Josh Gad Responds To The 'Beauty & The Beast' Backlash By Celebrating The Film's Inclusiveness
With any luck, the entire supposed controversy around the Beauty and the Beast remake will die down now that the person at the center of it has offered their two cents. In an interview with People, Josh Gad defended Le Fou being openly gay in Beauty and the Beast in an attempt to show that the entire controversy was being blown entirely out of proportion. It was admirable of Gad to even speak up about the matter and hopefully now the entire issue can be put to rest.
"I think everything that needs to be said on this issue has probably definitely been said by now, including people who have not seen the film [and are] passing judgments," Gad told People. "What I would say is that this film is one of inclusiveness. It's one that has something to offer everyone."
Gad and his character, Le Fou, made headlines a week ago when it was revealed Le Fou was gay in 2017's Beauty and the Beast, effectively making him the first openly gay character in Disney history. While some jokingly pointed fingers at other Disney characters that could be read as queer, the occasion for celebration was upon us. Le Fou is gay and he's attracted to Gaston and oh, be still my beating heart.
However, some people did not see this ground-breaking decision as a positive thing. A theater chain in Alabama wouldn't show the film explicitly because of Le Fou and Russia sought to ban Beauty and the Beast remake, claiming that it was because of what Le Fou represented. The backlash had hit fever pitch. Enter: Gad.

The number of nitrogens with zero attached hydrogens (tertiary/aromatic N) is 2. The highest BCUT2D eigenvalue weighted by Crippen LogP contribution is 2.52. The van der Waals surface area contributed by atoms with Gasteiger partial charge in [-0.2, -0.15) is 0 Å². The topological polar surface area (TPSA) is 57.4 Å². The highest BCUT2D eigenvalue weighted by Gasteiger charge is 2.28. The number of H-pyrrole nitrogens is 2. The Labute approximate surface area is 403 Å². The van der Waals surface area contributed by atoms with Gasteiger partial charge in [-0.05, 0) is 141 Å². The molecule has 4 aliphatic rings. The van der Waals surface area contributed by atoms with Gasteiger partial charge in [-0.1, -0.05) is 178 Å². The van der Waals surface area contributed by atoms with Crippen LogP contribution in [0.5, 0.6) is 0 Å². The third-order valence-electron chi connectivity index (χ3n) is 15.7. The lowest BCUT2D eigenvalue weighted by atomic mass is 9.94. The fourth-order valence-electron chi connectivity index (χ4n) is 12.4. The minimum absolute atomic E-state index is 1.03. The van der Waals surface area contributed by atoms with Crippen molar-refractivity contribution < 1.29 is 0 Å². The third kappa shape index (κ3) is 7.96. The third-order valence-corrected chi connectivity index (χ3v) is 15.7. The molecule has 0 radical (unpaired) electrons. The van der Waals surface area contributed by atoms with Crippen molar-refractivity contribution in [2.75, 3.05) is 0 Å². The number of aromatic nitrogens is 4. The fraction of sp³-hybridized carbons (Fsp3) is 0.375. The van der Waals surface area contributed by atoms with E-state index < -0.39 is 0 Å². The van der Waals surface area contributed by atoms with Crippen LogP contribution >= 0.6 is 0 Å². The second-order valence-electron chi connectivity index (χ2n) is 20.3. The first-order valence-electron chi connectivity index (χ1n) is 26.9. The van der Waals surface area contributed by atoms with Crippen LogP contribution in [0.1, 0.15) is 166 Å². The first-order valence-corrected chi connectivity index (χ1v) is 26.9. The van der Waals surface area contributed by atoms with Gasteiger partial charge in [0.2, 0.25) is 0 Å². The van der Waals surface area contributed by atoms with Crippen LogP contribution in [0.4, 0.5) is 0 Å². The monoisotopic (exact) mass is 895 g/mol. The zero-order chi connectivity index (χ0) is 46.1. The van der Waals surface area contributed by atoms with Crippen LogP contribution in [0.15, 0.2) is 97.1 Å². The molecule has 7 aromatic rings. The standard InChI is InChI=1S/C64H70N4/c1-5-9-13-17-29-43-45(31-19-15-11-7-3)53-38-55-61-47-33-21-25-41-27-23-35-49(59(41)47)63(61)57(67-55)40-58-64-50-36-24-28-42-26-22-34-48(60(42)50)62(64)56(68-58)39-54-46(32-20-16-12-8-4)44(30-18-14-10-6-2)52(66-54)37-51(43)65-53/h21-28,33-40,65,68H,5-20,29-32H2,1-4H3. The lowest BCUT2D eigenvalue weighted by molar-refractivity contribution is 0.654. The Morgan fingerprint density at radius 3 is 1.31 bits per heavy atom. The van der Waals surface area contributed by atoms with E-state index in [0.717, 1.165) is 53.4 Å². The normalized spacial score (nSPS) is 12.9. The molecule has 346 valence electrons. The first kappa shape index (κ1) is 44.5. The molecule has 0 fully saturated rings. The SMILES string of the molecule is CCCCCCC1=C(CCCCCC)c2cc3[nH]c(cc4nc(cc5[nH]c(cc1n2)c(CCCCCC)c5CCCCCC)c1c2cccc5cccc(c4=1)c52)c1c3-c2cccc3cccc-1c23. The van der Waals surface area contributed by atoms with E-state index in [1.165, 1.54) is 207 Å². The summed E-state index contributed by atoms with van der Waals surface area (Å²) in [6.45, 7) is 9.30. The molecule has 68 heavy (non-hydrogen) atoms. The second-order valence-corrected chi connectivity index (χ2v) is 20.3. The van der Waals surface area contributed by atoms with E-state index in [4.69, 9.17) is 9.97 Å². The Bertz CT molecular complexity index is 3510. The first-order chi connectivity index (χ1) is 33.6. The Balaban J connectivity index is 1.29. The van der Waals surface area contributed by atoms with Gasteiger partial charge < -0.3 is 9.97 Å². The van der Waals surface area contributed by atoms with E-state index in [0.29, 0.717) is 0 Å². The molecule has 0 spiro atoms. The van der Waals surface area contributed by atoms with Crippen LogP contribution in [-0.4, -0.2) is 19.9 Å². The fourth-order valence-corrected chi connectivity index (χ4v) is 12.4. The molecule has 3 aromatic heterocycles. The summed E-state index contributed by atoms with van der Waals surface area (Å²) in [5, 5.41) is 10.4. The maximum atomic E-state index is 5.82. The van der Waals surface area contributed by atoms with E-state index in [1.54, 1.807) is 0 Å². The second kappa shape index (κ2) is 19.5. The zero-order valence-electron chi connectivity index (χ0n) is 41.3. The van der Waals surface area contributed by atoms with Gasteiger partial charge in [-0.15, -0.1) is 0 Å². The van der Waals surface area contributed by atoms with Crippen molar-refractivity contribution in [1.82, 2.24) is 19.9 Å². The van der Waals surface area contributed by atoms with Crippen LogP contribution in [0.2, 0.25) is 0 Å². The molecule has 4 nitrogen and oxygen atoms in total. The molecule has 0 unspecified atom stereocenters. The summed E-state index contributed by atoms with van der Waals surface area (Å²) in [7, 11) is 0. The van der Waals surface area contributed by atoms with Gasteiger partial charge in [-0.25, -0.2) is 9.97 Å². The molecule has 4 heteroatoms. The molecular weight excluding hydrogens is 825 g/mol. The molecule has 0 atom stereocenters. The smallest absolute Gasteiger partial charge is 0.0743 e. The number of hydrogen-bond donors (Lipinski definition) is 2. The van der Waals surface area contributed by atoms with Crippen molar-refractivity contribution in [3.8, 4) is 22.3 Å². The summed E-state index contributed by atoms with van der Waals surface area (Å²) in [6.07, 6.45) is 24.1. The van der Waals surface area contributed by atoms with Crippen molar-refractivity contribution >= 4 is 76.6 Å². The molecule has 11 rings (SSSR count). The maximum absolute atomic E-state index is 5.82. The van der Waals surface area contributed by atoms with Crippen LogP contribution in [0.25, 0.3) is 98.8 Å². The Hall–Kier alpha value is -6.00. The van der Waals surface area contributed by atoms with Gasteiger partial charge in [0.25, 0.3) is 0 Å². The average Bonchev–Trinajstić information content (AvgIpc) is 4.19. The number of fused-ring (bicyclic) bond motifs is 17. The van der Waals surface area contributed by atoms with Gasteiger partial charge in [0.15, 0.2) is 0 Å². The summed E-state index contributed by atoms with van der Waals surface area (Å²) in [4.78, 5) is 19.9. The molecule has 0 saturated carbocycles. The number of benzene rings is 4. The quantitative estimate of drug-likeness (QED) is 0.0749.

In an interview with People Magazine, Gad artfully steered the discussion away from Le Fou being openly gay in Beauty and the Beast:
There are themes in it that I do think are really important and probably at the forefront of that is this idea of never judging a book by its cover. There is so much fear out there, of that which we don't understand, of that which we don't know.
Well said, sir.
Gad continued to speak on the relevance of Beauty and the Beast today, shifting the focus away from the unthreatening nature of Le Fou's queerness and onto Gaston, whose actions are far more instructive:
And you have a character in Gaston who uses his charm offensive to whip other people into a frenzy to go and attack somebody they’ve never met. Somebody that’s different. Somebody that only represents a danger because [Gaston] says that he represents a danger. I think that that theme is as relevant today as it was when Beauty and the Beast was first written 300 years ago. So that’s what I hope people take from it.
Gad's word should be taken as the alpha and the omega, friends, because nobody could summarize the situation better. When it comes to focusing on certain aspects of the remake, Le Fou's queerness shouldn't be one of them. It shouldn't draw negative attention, especially when the message of Beauty and the Beast is, as Gad puts it, one of "inclusiveness."
C'mon guys. Get a grip.